38

So I just have a beef with the way Visual Studio formats razor code. I've always had some problems with visual studio and how it formats UI code, it always seems to do a real super bad job that the industry doesn't want to follow.

So the example looks real real stupid. And I'm trying to figure out if there are mods or ways to fix this issue. It just looks real real bad.

Anyone know anything about this? lol

@using Company.Mobile2.Enums
@helper BidsByShipment(string generatedId, int bidsCount, int activeBidsCount)
    {
        if (bidsCount > 0)
        {
    <a class="Company-listview-link Company-listview-bids" href="/Shipping/Bids/ByShipment?id={0}">
        @if (activeBidsCount > 0)
        {
            <text>@bidsCount (@activeBidsCount @GetStr("Company"))</text>
        }
        else
        {
            <text>@bidsCount</text>
        }
    </a>
        }
        else
        {
    <text>0 @GetStr("Company")</text>
        }
}
  • 2
    I have the same issue, and haven't found a nice way to fix it :( Often VS puts a single space in front of my "{". It definitely needs some work :( – Danny Tuppeny Jun 26 '11 at 10:22
  • Yep, it's a dog's breakfast alright. Drives me nuts too - especially since it's been broken f o r e v e r... – Jonathan Moffatt Jul 6 '11 at 1:50
  • 2
    I wish VS just gave us the option to not format UI code at all. – Brian Jul 21 '11 at 3:17
  • 2
    Technically that is a duplicate of mine... I posted mine first. – BradLaney Apr 1 '14 at 4:57
4

Apparently there's no way around it for the moment, this is what they have answered in another related question: Why doesn't Visual Studio code formatting work properly for Razor markup?

1

Do you have Visual Studio set up to use tab indentation? This reveals a Razor formatting bug where it inserts spaces instead of tabs as it should. The workaround is to switch to space indentation.

  • I use space indentation. – BradLaney Jan 17 '13 at 21:18
0

The C# code formats separately from the HTML code. If you want the proper indentation then just put some useless wrapper tags wherever you expect there to be indentation and you'll get the indentation. This would be an anti-pattern though.

Here is code. For a function like you've defined I"m not sure if that actually works.

@using Company.Mobile2.Enums
<div>

@helper BidsByShipment(string generatedId, int bidsCount, int activeBidsCount)
    {
        if (bidsCount > 0)
        {
         <a class="Company-listview-link Company-listview-bids" href="/Shipping/Bids/ByShipment?id={0}">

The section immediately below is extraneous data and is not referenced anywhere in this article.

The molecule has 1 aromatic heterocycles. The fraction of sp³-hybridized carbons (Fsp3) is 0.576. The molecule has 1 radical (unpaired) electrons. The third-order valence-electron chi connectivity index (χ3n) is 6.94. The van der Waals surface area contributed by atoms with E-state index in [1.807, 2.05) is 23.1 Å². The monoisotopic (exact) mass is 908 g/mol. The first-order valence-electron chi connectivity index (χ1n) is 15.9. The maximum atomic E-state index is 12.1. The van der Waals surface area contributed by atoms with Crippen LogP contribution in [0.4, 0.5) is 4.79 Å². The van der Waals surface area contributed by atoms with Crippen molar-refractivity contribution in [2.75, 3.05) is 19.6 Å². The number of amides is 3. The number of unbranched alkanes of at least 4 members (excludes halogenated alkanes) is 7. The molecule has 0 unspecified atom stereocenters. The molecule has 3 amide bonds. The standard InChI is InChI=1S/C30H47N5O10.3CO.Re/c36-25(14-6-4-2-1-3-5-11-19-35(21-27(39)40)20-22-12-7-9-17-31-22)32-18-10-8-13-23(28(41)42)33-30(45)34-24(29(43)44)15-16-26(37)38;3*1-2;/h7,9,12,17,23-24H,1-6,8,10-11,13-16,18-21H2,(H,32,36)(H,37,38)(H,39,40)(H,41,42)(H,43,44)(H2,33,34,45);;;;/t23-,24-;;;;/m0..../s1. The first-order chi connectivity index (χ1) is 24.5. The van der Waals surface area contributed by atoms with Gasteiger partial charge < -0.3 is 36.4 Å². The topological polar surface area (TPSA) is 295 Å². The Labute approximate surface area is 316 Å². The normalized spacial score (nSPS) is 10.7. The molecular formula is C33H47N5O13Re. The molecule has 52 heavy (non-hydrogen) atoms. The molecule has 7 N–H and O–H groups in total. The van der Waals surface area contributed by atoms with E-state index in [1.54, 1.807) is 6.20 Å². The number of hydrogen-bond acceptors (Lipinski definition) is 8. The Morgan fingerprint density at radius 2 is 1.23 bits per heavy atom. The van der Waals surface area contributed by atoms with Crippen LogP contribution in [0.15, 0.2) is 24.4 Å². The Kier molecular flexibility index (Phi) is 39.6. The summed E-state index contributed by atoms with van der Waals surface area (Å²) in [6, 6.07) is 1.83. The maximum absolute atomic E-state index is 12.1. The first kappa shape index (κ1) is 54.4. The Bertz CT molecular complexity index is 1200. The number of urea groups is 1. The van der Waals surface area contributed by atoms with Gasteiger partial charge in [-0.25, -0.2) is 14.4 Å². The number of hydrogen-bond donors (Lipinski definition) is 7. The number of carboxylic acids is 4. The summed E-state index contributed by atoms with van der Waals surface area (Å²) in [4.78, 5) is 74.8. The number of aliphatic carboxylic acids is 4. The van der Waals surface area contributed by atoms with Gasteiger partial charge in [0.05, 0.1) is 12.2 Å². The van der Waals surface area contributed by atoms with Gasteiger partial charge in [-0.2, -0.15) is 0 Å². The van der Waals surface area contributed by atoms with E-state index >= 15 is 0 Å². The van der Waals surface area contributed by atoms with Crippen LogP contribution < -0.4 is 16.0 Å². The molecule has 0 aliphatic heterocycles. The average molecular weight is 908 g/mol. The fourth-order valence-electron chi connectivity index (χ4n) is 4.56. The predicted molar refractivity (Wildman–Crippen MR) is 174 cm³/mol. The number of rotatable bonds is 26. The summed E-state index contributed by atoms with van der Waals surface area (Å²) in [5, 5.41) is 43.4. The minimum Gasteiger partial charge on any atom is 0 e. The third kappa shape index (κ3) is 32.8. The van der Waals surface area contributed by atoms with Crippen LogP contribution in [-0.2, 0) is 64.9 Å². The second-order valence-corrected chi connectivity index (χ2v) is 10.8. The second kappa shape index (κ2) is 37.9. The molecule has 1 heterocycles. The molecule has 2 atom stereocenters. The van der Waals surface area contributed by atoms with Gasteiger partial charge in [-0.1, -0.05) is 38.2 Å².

@if (activeBidsCount > 0)
        {
            <text>@bidsCount (@activeBidsCount @GetStr("Company"))</text>
        }
        else
        {
            <text>@bidsCount</text>
        }
        </a>
        }
        else
        {
         <text>0 @GetStr("Company")</text>
        }
}
<div>
  • 3
    I don't see how even that would solve the problem. The bad indentation is on the html, not the c#. So how would putting wrapper tags fix this, the wrapper tags would still be indented incorrectly? Maybe a short example would help? – BradLaney Jul 27 '11 at 16:50
0

i make an extension for formatting razor document.

Install:

1) in extensions search for "razor-formatter"

2) press CTRL + P AND then enter command below and press enter:

ext install Kookweb.razor-formatter

Link on VSCode marketplace:

https://marketplace.visualstudio.com/items?itemName=Kookweb.razor-formatter

source on github:

https://github.com/Kookweb-ir/razor-formatter

Of course this isn't best formatter, but this is only formatter for now.

this is just a simple HTML beautifier that works on razor documents. i will be happy if anybody works on it and make it perfect.

  • unfortunately, this extension is no more. – Spongman May 15 at 22:10
-2

For all the people whingeing about Visual Studio, I think it's pretty impressive that it allows you to switch between HTML and C# without being told which language you're using.

On a more practical note, I think my advice would be to combine lots of the things shown above. Specifically ...

  1. Avoid using @: to denote a literal string of HTML. Visual Studio frequently adds a line after it when you reformat your code, and even when it doesn't you can end up in an infinite recursion, using @ to then switch back to code, and so on. Use WriteLiteral for things not encoded in HTML tags, as suggested above; otherwise Visual Studio will detect HTML when you use a . If ...
  2. ... you use the fantastic idea of inserting code in a @{ ... } block.

Given these two I've found that CTRL K, D to reformat code gave perfect results for a table block which has been driving me mad:

<table>

<tr>
    <th>Chapter</th>
    @*<th class="woCoursewareFindTd">Page count</th>*@
    <th>Contents</th>
</tr>

@{
    foreach (var c in Model.Chapters)
    {
        if (c.Courseware2Id == c2.Courseware2Id)
        {
            <tr>
                <td>
                    @{

                        if (c.ChapterFileName.ToString().ToLower() == "none")
                        {
                            WriteLiteral(c.Courseware3Name);
                        }
                        else
                        {
                            <a href="@c.Href">@c.Courseware3Name (click to download)</a>
                        }
                    }
                    <p>(@c.PageCount page@(c.PageCount == 1 ? "" : "s"))</p>
                </td>

                <td>
                    @Html.Raw(c.SectionText)
                </td>
            </tr>
        }
    }
}

Perfect! Thanks to all StackOverflow contributors above.

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